My thoughts on YouTube channels for Social Studies classroom teachers are published on the Imagine Easy Blog. Enjoy using these channels. If you would like to discuss, please comment below or send me a Tweet at @tomemullaney. Thank you for reading.
I recently received an e-mail from a student who missed a week with the flu asking how she could catch up. This student’s class is not 1:1 so we don’t use Google Classroom daily like we do in my 1:1 classes. I replied to the student listing the ways she could use the resources I had posted to Classroom to catch up. It was a long e-mail. When I was finished, I was impressed with how much easier it is to meet the needs of absent students than it was a few short years ago. The student had missed lessons in our Civil War unit. I was able to point her to the following resources:
- The homework for the unit was all on Google Classroom. This previously was print-based but I used Google Drive to digitize the print material, making it accessible to anyone with an internet connection and eliminating the problems of students losing it, absence and homework-eating dogs.
- I had a video recap on Classroom for each lesson she missed. I need to thank Chris Aviles, who made the suggestion of taping lesson recaps while speaking at EdCampNJ. For students in 1:1 classrooms, strategies like this transform learning and eliminate the “$1000 pencil” problem I heard Joshua Koen speak about, also at EdCampNJ. I have been making recaps of all my lessons since EdCamp. Even though this student’s class cannot access the recaps in the classroom, they can at home to review or catch up in the event of absence. I have been using SnagIt to make my video recaps on my Chromebook. I write more about this in another blog post.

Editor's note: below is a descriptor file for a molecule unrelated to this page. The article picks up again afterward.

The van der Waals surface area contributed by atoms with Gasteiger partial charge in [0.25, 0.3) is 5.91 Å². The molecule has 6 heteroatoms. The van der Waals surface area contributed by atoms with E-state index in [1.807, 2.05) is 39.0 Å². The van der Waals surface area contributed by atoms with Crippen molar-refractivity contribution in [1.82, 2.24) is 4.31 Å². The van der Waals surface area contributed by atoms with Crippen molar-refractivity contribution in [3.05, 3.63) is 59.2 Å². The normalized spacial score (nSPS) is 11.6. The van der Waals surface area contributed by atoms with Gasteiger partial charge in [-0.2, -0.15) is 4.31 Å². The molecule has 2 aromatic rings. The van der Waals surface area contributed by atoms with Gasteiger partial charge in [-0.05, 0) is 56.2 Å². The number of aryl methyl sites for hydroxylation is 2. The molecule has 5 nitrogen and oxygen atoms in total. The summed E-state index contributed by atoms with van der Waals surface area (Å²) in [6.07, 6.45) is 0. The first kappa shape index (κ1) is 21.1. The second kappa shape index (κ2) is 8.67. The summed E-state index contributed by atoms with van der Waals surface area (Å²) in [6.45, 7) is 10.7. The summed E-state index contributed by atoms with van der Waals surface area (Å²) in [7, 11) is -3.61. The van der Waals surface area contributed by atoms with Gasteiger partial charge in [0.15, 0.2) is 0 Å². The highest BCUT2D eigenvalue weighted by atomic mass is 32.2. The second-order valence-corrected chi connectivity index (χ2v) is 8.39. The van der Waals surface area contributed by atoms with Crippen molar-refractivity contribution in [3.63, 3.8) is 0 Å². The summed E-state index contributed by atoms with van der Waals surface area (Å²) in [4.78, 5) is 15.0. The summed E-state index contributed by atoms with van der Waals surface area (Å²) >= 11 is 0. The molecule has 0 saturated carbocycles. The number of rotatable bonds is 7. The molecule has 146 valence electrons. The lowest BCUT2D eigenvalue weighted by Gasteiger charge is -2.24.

- I also posted three Civil War Crash Course videos. I love John Green’s Crash Course videos and students do too as evidenced by the 150 million times Crash Course videos have been viewed. I provide a scaffold for the videos by putting questions about them into a Google Form and linking the forms and the videos in the same Google Classroom announcement. This gives students structure and accountability as they watch the videos.
Technology integration in education should not be bells and whistles. It should be about simple strategies that make a big difference for students. This absent student was able to catch up in ways unheard of when she started her time as a student. These are just a few ways teachers can use technology to keep absent students on track.
I am so honored Kristen Swanson asked me to write a guest post on her blog, Teachers as Technology Trailblazers. My post is about how I use John Green’s Crash Course to review content with my students.
Kristen’s blog is an invaluable resource to teachers looking to innovate in their classrooms.
While you’re here, take a look at my posts about Google Classroom, using TEDEd to add accountability and engagement to YouTube videos, digitizing print documents with Google Docs, using SMART Response XE clickers for formative assessment and the Brown University Choices Program.